In writing your personal statement, keep in mind that the Governor will not be retrying you for the offense. Although you may feel the need to explain the facts of the crime from your perspective, avoid trying to make excessive excuses for your crime and arguing away your guilt. However you feel about the crime, you have already been found guilty. The Governor is probably more interested in seeing your remorse for the crime, and your understanding of its effects on the victim and society, than anything else.

Also, although not required, we suggest that you submit a few letters of recommendation from credible people (such as your boss) who know you well and can say good things about you. These letters should indicate to what extent the writer knows you and why he or she thinks you should be granted a pardon. The letters should also indicate the writer’s contact information for verification purposes. If possible, you should choose individuals who are not related to you, in order to avoid the appearance of bias.

Remember to find out who the current Governor is at the time you apply, so that you address the Governor by his or her correct name. Make sure you keep a copy of everything you send for your records. Your entire application/petition, along with all supporting documents and letters of recommendation, should be mailed to:

The Honorable [current Governor’s name]
Governor of Virginia
Office of the Governor
State Capitol, 3rd Floor
Richmond, VA 23219

Your simple pardon application will first be sent to the Parole Board for review, and, if the Parole Board finds that your application has merit, it will conduct a thorough investigation.[6] The Parole Board’s investigation can take up to a year to complete. There will not be a hearing, meeting, or conference on your application.[6] However, you should still be upfront and cooperative with the Parole Board, the Governor’s office, and their agents at all times.

After the Parole Board has completed its investigation, it will make a recommendation to the Governor, who then has the final say on whether or not you receive a pardon. The Governor’s decision is final, which means you cannot appeal to a court if you are unhappy with the decision. However, if you are denied, you can reapply two years later after the denial.[6]

Conditional Pardon

If you would like to apply for a conditional pardon, and you are an inmate at a prison facility, you, your family member, or your attorney must provide the following information in a letter addressed to the Governor[7]:

  • Your full name.
  • Any previous names and/or aliases you have used.
  • Your inmate number.
  • The location where you are confined/incarcerated.
  • Your social security number.
  • Your date of birth.
  • Your mailing address.
  • For each conviction (misdemeanor or felony) you have ever received:
  • The date of the conviction.
  • The court where you were convicted.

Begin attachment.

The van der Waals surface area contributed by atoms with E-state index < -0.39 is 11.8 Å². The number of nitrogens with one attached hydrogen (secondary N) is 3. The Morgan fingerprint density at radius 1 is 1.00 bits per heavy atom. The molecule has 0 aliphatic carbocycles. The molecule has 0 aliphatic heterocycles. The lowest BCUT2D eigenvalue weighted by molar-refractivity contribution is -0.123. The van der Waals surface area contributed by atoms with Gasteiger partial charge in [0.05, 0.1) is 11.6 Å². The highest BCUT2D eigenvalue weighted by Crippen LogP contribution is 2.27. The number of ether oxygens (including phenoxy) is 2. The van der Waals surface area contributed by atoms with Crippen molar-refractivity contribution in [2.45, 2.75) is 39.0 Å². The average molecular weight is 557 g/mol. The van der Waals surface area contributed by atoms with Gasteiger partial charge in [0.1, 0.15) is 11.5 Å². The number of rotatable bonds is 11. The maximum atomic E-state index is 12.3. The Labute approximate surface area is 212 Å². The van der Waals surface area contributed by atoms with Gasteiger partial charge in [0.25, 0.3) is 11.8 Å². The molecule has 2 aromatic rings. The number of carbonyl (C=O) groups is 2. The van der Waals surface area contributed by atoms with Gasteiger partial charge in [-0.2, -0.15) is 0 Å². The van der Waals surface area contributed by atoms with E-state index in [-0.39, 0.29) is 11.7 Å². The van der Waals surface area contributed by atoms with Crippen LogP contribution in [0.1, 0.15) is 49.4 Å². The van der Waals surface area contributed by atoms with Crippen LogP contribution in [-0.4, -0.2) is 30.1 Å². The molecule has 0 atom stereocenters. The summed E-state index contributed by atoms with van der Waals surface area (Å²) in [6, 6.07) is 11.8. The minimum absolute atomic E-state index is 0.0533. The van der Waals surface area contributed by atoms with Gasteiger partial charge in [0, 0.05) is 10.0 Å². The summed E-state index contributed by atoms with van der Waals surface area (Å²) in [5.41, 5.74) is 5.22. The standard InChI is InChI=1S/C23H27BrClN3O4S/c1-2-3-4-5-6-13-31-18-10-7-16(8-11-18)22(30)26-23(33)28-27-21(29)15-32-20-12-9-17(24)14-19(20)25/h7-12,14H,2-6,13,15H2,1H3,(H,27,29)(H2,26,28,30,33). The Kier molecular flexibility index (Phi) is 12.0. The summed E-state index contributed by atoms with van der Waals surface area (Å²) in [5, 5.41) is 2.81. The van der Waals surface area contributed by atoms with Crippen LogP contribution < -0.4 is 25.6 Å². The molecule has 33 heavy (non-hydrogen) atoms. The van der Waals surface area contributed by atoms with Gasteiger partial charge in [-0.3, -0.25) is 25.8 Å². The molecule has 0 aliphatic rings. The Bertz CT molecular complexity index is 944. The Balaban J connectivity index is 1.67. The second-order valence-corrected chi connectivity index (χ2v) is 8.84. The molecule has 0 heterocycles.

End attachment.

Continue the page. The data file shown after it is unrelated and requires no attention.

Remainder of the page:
• The sentence you received or the outcome of the case.
  • The date you will be eligible for parole.
  • The date which you will be mandatorily released.
  • A detailed statement of the facts/circumstances of the offense.
  • An explanation as to why the Governor should grant you a pardon.

Refer to the previous section on Simple Pardons to find out how to obtain your criminal records and suggestions on what to include in your letter to the Governor.

Remember the standard for getting a conditional pardon is that you must show “substantial evidence of extraordinary circumstances.” For example, if you have a terminal illness and do not have much longer to live, explain this and provide proof of the terminal illness (e.g., a letter from the prison doctor). If a close family member of yours has a terminal illness and you wish to be with them during the life days of their life, explain this and provide proof of their illness. If you feel your life is in danger as long as you remain in prison, explain this and perhaps have some witnesses write letters to support your claim.

You should also list any positive things that you have done while in prison. Provide any other relevant information that you wish to be considered in your application. Explain to the Governor what your plans are if you are granted the pardon (where you will stay, who you will stay with, what you plan to do for a living, etc.). Assure the Governor that you will not revert to criminal activity after you are released, but instead will be a productive member of society. If possible, have credible people in your community (such as former teach or boss) or even a fellow prison inmate write letters of recommendation for you.

If your reason for applying is to avoid deportation (yes, you can be placed in deportation proceedings even while you are being incarcerated), explain to the Governor how being separated from your family would be devastating for both you and them. Submit a copy of your Notice to Appear or other immigration documents and remind the Governor the emergency of the situation.